The next thing that I was very happy to see listed in Thorn’s book is advice on “how” you can contact a coven and ask for more information. So if you are going to approach a traditional coven, what should you say? What is going to get your email or letter answers rather than ignored?
Mooney also helps seekers in this book look for what seems to be possible signs of a healthy coven. Her list of red flags on what to look out for is spot on. If I was personally seeking a coven, that section of red flags would most likely become my checklist to watch out for! I felt that I agreed with her on her assessment of what is a red flag. (If you lead a coven, this would be a good list as well to assess your own coven with!)
The last chapter of her book is titled, Some Guidance for the New Initiate, and this information is invaluable!
Most importantly, Mooney helps straighten out some misunderstandings that can at times be passed around like water-cooler gossip. For example, many seekers have great misunderstanding about hierarchy, nudity in ritual and what a vouch is and she corrects some erroneous beliefs about what initiation into a coven is really all about. (In secular culture, we seem almost blind to Rites of Passage, Admittance and Acceptance making the idea of “initiation” something easily misunderstood. Possibly because of Thorn Mooney’s religious studies background, she provides some amazing thoughts to think about that I have never thought about previously. Even when I look at my magical background, having been initiated multiple times, I still had much more to learn on the subject and I was happy that Mooney schooled me in this with her book.)
Now at this time, I want to share why I found so much value out of this book as well, being someone who has already been initiated and functioning as a High Priest within the circles I am part of:
We call our particular bunch of witches a large witchcraft-family, meaning, that in the year 2018, there are more of us all around the country now connected back to our coven here in Pennsylvania in some way or another than had existed previously. While they are each their own autonomous units, there is common lore that all are familiar with, even though they may identify differently and have different methods that work for them. It is the old “witches grapevine” in action, connecting us all in some way, across tradition lines.
Because of such a network, Mooney’s book provides quite a comprehensive look on different ways that covens can lay breadcrumbs in the modern day so the right seekers will be able to find their way to seeking. Possibly the old method of putting a note in the Witches Alphabet in a store might be outdated and possibly no longer work, and perhaps it might?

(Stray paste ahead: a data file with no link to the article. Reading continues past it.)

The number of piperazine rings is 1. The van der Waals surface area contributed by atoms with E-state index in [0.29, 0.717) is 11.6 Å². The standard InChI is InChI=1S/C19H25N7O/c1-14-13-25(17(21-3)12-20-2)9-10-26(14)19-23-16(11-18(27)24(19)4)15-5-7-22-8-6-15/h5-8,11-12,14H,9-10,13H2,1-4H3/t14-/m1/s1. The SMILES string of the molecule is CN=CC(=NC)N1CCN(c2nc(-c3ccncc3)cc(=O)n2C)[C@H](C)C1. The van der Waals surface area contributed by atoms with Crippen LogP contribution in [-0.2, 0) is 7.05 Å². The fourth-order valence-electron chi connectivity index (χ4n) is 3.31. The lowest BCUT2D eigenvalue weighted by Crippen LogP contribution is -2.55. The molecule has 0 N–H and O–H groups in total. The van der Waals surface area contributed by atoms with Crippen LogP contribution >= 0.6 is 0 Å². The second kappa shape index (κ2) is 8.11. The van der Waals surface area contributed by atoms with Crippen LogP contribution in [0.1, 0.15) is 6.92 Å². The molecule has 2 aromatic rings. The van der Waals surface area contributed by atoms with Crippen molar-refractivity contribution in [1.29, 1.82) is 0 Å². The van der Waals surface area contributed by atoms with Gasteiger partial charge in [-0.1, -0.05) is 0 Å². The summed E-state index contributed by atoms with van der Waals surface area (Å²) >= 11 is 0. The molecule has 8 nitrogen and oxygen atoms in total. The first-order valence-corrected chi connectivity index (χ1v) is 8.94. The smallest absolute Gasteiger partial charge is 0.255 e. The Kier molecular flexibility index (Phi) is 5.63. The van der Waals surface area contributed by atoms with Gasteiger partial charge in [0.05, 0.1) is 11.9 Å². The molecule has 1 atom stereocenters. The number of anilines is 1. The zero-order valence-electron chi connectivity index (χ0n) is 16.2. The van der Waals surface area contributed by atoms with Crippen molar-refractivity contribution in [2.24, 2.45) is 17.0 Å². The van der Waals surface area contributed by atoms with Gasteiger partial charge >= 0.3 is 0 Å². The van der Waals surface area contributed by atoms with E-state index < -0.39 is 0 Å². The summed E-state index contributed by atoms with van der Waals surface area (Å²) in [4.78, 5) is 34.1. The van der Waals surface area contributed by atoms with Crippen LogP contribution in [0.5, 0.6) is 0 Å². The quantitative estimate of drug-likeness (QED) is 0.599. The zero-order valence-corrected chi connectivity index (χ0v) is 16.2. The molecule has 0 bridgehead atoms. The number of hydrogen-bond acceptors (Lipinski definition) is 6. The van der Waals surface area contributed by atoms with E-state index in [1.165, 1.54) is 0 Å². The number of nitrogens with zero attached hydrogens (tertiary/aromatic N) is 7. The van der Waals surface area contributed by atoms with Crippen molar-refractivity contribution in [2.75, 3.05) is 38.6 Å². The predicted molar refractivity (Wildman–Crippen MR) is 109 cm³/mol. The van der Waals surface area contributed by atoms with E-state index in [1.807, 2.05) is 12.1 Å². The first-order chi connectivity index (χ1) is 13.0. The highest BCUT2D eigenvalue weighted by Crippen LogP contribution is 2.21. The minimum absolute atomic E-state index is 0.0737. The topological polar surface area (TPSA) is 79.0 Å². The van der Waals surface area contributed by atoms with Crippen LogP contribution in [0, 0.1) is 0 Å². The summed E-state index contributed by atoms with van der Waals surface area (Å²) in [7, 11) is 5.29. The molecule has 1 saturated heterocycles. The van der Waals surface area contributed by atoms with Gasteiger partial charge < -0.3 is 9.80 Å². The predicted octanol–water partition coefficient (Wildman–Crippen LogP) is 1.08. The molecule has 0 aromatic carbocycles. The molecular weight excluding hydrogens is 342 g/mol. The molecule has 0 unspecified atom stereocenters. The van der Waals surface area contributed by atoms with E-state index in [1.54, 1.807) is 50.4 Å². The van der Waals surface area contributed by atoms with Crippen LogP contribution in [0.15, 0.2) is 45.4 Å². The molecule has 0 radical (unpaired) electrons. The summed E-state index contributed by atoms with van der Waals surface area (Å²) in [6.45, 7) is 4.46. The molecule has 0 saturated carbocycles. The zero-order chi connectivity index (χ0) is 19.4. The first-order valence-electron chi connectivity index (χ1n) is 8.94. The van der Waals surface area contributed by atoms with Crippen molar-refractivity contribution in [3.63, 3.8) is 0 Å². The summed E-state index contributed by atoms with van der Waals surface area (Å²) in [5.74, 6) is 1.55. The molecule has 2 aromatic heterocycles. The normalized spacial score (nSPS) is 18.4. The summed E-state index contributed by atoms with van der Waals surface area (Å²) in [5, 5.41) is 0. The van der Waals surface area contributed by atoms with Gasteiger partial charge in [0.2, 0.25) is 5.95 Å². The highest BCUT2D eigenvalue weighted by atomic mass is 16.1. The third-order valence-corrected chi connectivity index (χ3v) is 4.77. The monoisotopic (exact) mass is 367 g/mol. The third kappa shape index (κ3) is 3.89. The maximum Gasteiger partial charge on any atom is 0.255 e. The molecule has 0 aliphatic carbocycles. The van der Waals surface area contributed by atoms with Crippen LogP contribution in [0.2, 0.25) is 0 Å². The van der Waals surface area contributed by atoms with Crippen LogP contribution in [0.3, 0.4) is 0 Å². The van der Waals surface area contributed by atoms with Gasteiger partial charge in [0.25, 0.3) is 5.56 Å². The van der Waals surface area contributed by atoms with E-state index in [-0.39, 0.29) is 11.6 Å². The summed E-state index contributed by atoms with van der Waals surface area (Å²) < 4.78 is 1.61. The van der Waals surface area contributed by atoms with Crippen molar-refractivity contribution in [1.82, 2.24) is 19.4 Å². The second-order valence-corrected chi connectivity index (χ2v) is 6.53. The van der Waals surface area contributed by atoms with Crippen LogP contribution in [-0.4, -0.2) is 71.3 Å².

More importantly than that, it gives seekers the tools and skills to search us out and how to find us!
Lastly, I wanted to comment on another shining light that can be gained from this book:
Throughout the book, you will find listed mini-sections called “From the Circle” in which Mooney shares wisdom of seeking the Craft, written by seekers, initiates and elders alike. I’m always attracted to books that include other magical folks within the pages. To me, it gives another perspective – sometimes supporting the author’s own view and sometimes providing an alternative view. I think that the ability to do that and showcase a variety of opinions, across traditions and perspectives, is valuable, and shows inclusivity and humility – which to me are valuable and honorable traits.
Another book that came out years ago that I just loved that included wisdom from a great number of witches is titled Keepers of the Flame which was written and compiled by Morgana Davies and Aradia Lynch, which was written at probably the most opportune time before many of our beloved elders have transitioned into their next incarnation.
One witch that I was happy they included in the Keepers of the Flame book was Christine Jones, who was one of Sybil Leek’s last students. We consider her a part of our greater Wicca-family. Christine, who was also British by birth and immigrated to the US like Sybil, has been remembered and her teachings have been carried on and well-preserved and she considered a departed Horsa elder in her own right.
I was also happy to read interviews from other witches in Keepers of the Flame who I admire that are still with us, such as the fantastic Dana Corby of the Mohsian Tradition. I am also of the High Priesthood in the Mohsian Tradition as well, so this is also a keepsake for information from Corby’s perspective as well who also has a great deal of experience and always has something fascinating to share and teach.
Because of my love for seeing such perspectives represented in books like Keepers of the Flame, I paid extra attention to the snippets titled From the Circle in Mooney’s book, from seekers, initiates and elders alike!
Another subject that Mooney’s book taught me further about is the concept of “Outer Courts.” The concept of outer courts are not something you typically find in our neck of the woods, so it gave me some additional information about why some folks within the High Priesthood of traditional covens operate Outer Court covens.
I think it is safe to say that we will most likely be seeing more well-written books and materials by Thorn Mooney in the future! I know I look forward to attending future workshops given by her. So whether you are a seeker, initiate or seasoned Wicca elder, please consider reading Mooney’s book. There are many insights within it that I am sure we all haven’t considered. It is also clear how much careful thought and planning she did to put this book together to make it useful for everyone, in which we are ever grateful!
Blessed Be, Thorn Nightwind
*You may click on the titles of the books below or throughout the article above in order to find them on amazon for purchase. You may also find them at your local retailer.
Resources & Works Cited:
Mooney, Thorn; Traditional Wicca
Davies, Morgana & Lynch, Aradia; Keepers of the Flame